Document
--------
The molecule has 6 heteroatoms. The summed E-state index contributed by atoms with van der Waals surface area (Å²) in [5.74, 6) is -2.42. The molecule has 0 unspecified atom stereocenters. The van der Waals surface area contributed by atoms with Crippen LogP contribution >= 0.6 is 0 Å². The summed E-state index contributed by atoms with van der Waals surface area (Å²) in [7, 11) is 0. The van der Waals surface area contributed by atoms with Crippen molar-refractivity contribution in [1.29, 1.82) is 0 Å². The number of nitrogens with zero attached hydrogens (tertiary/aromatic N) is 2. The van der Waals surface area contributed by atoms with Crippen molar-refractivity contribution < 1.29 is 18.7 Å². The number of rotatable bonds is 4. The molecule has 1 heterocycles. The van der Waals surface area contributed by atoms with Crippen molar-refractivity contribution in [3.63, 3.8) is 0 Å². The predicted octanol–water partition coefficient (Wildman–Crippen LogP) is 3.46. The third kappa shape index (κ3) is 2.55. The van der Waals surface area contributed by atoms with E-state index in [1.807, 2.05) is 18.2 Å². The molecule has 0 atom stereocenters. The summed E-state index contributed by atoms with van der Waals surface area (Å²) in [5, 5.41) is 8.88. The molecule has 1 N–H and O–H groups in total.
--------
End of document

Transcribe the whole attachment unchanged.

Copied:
The molecule has 6 heteroatoms. The summed E-state index contributed by atoms with van der Waals surface area (Å²) in [5.74, 6) is -2.42. The molecule has 0 unspecified atom stereocenters. The van der Waals surface area contributed by atoms with Crippen LogP contribution >= 0.6 is 0 Å². The summed E-state index contributed by atoms with van der Waals surface area (Å²) in [7, 11) is 0. The van der Waals surface area contributed by atoms with Crippen molar-refractivity contribution in [1.29, 1.82) is 0 Å². The number of nitrogens with zero attached hydrogens (tertiary/aromatic N) is 2. The van der Waals surface area contributed by atoms with Crippen molar-refractivity contribution < 1.29 is 18.7 Å². The number of rotatable bonds is 4. The molecule has 1 heterocycles. The van der Waals surface area contributed by atoms with Crippen molar-refractivity contribution in [3.63, 3.8) is 0 Å². The predicted octanol–water partition coefficient (Wildman–Crippen LogP) is 3.46. The third kappa shape index (κ3) is 2.55. The van der Waals surface area contributed by atoms with E-state index in [1.807, 2.05) is 18.2 Å². The molecule has 0 atom stereocenters. The summed E-state index contributed by atoms with van der Waals surface area (Å²) in [5, 5.41) is 8.88. The molecule has 1 N–H and O–H groups in total.